Beech Fern family (Thelypteridaceae)
Description: This perennial fern consists of a loose cluster of compound leaves on slender petioles; it is about 1-2' tall. The petioles are usually straw-colored and more or less covered with brown scales; sometimes they are short-hairy near the blade. As the season progresses, the petioles may lose most of their scales and become nearly glabrous. The compound leaves are up to 16" long and up to 10" across; in outline, they are deltate-sagittate. The structure of each compound leaf is mostly pinnate-pinnatifid, consisting of 12-20 pairs of leaflets. The leaflets are longer toward the bottom than the top; most leaflets are joined together at the base by a winged extension of the rachis (central stalk of the compound leaf); the margin of this winged extension is irregularly curved. However, the lowest 1-2 pairs of leaflets are not joined together at the base. The lowest pair of leaflets angles downward, while the remaining leaflets are widely spreading. Individual leaflets are narrowly oblong-elliptic to linear-oblong in outline and pinnatifid in structure. Each leaflet has 10-20 pairs of deep lobes; these lobes are usually short-oblong in shape. The margins of these lobes are usually smooth or slightly crenate; however, sometimes the lobes are shallowly pinnatifid, particularly for the lower leaflets.
The upper surface of each compound leaf is light to medium green and usually hairless; the lower surface is pale green and either short-hairy or glabrous. The light green rachis is sparsely to moderately covered with brown scales and sometimes short-hairy; less often, it is glabrous. On the underside of each leaf, small round sori (spore-bearing structures) are located near the margins of the leaflets; they lack indusia (thin protective membranes). The spores are released during the fall, after which the leaves die down for the winter. The root system is fibrous and rhizomatous, periodically producing new leaves from the rhizomes.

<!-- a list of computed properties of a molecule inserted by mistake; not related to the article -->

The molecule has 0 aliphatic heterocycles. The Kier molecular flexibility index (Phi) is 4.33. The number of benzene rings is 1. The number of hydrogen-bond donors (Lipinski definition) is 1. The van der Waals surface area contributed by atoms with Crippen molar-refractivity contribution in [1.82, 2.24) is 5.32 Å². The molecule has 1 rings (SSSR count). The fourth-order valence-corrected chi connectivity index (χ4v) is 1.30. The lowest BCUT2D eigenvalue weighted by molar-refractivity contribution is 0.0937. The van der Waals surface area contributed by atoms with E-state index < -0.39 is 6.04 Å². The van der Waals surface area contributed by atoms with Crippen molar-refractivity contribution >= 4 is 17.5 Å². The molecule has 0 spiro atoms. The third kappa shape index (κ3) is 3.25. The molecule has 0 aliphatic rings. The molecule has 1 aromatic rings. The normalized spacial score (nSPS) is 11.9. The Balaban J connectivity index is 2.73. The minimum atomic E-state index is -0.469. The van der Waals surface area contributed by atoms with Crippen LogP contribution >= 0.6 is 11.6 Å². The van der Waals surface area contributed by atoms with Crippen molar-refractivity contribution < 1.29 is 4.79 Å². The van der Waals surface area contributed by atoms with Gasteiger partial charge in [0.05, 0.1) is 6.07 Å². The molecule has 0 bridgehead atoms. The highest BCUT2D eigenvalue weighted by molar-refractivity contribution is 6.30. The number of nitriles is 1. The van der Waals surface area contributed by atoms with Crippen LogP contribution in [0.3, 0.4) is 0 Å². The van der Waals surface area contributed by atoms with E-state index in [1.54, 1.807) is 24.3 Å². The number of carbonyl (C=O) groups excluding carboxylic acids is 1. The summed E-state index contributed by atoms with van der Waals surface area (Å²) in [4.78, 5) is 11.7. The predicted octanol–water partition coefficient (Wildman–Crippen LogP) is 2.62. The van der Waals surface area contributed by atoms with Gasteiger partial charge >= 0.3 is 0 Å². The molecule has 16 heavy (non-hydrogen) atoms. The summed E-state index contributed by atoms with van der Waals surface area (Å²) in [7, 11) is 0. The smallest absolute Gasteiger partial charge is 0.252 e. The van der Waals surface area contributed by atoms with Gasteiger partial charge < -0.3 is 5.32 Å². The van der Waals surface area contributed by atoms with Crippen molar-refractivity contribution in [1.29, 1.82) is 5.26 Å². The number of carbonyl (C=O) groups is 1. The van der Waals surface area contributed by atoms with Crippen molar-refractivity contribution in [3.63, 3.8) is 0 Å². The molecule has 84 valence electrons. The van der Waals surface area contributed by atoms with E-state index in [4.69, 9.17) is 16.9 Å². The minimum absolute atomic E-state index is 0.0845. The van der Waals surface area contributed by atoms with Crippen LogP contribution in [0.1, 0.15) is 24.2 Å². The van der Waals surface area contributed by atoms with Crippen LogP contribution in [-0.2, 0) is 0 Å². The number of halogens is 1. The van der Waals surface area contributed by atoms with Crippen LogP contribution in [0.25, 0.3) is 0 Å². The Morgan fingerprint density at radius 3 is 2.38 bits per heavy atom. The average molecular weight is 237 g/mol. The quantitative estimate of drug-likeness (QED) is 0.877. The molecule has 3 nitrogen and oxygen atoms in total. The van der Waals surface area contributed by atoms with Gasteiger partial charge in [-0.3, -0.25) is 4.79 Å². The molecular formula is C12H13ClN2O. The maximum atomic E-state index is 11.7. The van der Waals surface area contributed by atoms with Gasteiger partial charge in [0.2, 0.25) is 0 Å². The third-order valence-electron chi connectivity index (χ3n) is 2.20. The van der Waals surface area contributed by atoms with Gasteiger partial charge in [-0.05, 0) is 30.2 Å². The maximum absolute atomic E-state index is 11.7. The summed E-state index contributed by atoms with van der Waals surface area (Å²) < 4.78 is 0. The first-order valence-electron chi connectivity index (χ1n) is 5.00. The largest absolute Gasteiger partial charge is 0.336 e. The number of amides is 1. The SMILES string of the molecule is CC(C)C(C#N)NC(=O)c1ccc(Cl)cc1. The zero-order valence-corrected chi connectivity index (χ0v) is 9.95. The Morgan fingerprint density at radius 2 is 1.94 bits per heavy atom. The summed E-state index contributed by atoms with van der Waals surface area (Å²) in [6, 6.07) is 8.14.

Cultivation: This fern prefers light to moderate shade, moist to dry-mesic conditions, and a somewhat acidic soil with organic matter. It also adapts to thin rocky soil if there is sufficient dampness.
Range & Habitat: The native Long Beech Fern is found in widely scattered locations throughout Illinois (see Distribution Map); it is rare and state-listed as 'endangered.' Habitats include upland deciduous woodlands, rocky wooded slopes, rocky bluffs, rocky banks of streams in wooded areas, sandstone ravines, and shaded sandstone cliffs. To the east of Illinois, this fern can be found in woodlands where American Beech trees are present. This fern is found in higher quality natural areas.
Faunal Associations: Information about floral-faunal relationships for this fern are unavailable.
Photographic Location: A deciduous woodland at Turkey Run State Park in west-central Indiana.
Comments: The most unusual characteristics of this moderately sized fern are the winged extension of the rachis and the lack of indusia on the sori (see the description above for short definitions of these technical terms). It is relatively easy to confuse the Long Beech Fern with the Broad Beech Fern (Phegopteris hexagonoptera); the latter fern is much more common in Illinois. Generally, Long Beech Fern has compound leaves that are longer than they are wide, while the compound leaves of Broad Beech Fern are about as long as they are wide. For Long Beech Fern, the winged extension of the rachis doesn't reach the lowest 1-2 pairs of leaflets, while all of the leaflets of Broad Beech Fern are winged at the base. The winged extension of the latter fern tends to be more wide and angular, producing hexagonal shapes. Another difference between these two species consists of the following: the tips of the leaves and leaflets tend to be more long and slender in the Long Beech Fern than in the Broad Beech Fern.